Friday, October 24, 2008

My Identity

The previous four postings have had the goal of establishing a background against which a discussion of IDENTITY might be made. According to the Swiss writer Max Frisch, whose novels (Stiller, Homo Faber, Mein Name sei Gantenbein, and Montauk) stood in the focal point of my research made while writing the honours essay required for the completion of a B.A. Honours Program in German, identity is a complex structure seen differently by the various people in our lives (as in the story of the blind men who encountered an elephant: one felt its trunk and said “An elephant is long and skinny like a snake”, another felt one of its legs and said “No, an elephant is thick and sturdy like a tree trunk”, and a third felt its side and said “No, an elephant is wide and flat like a wall”… and they were all right!). Psychologically, we all try to categorize the people we know, and we imagine that we can predict their behaviour: we do this because “knowing” what the various characters populating the drama which is our lives think and are inclined to do in given situations allows us to prepare appropriate reactions and have less stressful lives. But we cannot ever fully understand another person (perhaps not even ourselves), and so we sometimes get nasty surprises. Sometimes we think we “know” someone, and he says “But I am not that person you are describing!” as does the title character of the novel Stiller. Sometimes there are certain aspects of someone you know that you would rather not know and so you pretend they don’t exist, as did the title character in Frisch’s play Biederman und die Brandstifter, who wilfully ignores blatant evident that his new tenants are arsonists. (Dieses Theaterstück ist übrigens das erste Theaterstück, das ich auf deutsch gelesen habe.) Sometimes people develop a incorrect mental image of someone and then through their behaviour force that person to adjust his identity to fit the incorrect mental image: this happens to the title character in Frisch’s play Andorra and perhaps also to the title character of Stiller. (In Stiller wird ein in die Schweiz Einreisender als der verschollene Architekt Albus Stiller “erkannt”, aber er behauptet, er sei kein Schweizer sondern ein Cowboy aus der USA [der irgendwie Schweizerdeutsch spricht und sehr ähnlich dem Verschollenen aussieht]: zur Erklärung der Sache wird der Mann in Untersuchungshaft gesetzt, und es werden ihm viele Geschichten aus dem Leben des Architekten und auch verschiedene Personen, die mit der Geschichte des Architekten verbunden sind, vorgestellt. Monate verpassen, und endlich „gesteht“ der Cowboy, daß er der verschollene Architekt ist ... aber der Leser kann am Ende nicht ganz sicher sein, ob das Geständnis echt ist oder ob der Cowboy „gestanden“ hat, um die neuen Freunden – unter ihnen der Untersuchungsanwalt und die Frau des Architekten – zu befriedigen.)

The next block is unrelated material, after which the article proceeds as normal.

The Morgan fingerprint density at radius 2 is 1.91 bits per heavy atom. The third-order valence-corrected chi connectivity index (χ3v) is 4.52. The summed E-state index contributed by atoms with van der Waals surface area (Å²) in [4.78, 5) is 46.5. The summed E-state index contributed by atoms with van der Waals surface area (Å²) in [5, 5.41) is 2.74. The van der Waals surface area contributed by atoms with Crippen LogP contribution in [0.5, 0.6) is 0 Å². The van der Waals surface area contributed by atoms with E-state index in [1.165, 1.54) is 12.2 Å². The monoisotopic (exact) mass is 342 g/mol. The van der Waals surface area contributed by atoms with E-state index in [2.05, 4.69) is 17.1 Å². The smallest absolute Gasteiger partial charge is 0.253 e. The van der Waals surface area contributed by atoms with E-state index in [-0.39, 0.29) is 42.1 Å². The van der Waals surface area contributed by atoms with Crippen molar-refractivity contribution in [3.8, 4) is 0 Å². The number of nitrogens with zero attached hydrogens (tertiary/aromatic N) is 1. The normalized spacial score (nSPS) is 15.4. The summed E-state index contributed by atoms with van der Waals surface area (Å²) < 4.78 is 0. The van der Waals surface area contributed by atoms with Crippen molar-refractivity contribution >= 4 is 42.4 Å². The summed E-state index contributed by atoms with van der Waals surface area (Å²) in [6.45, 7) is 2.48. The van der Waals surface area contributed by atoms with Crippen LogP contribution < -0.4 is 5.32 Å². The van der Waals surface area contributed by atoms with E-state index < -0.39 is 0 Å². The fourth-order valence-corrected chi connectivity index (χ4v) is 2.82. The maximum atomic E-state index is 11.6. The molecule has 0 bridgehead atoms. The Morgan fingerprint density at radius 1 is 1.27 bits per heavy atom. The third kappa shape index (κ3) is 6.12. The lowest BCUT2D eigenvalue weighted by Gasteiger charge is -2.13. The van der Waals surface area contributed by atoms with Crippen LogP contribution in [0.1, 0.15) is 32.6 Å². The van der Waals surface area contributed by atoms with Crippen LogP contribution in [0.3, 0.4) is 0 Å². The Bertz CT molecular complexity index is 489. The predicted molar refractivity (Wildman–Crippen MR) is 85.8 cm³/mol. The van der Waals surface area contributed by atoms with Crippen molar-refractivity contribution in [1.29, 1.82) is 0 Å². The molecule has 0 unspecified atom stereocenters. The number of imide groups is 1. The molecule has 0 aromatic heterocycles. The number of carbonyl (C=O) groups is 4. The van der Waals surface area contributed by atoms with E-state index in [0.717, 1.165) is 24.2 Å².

Social identity is defined by the groups that a person associates with, and it is normal in most cultures for a person to belong to a number of different social circles, defined by employment, religion, marriage, location of residence, and common interests. The complexity of social identity is compounded for a polyglot such as myself, because through intense interaction with speakers of the various languages I have mastered I have become a man of many cultures. Resolving the differences between the various cultures I now belong to has not always been easy – I have experience the psychological distress associated with cultural confusion known as anomie – but with age, a supporting family, and a stable social environment I believe I have achieved a fairly good integration of my cultures. It is for this reason that I have chosen to start my blog with a series of paragraphs outlining my social identity in terms of the groups/cultures I associate with.

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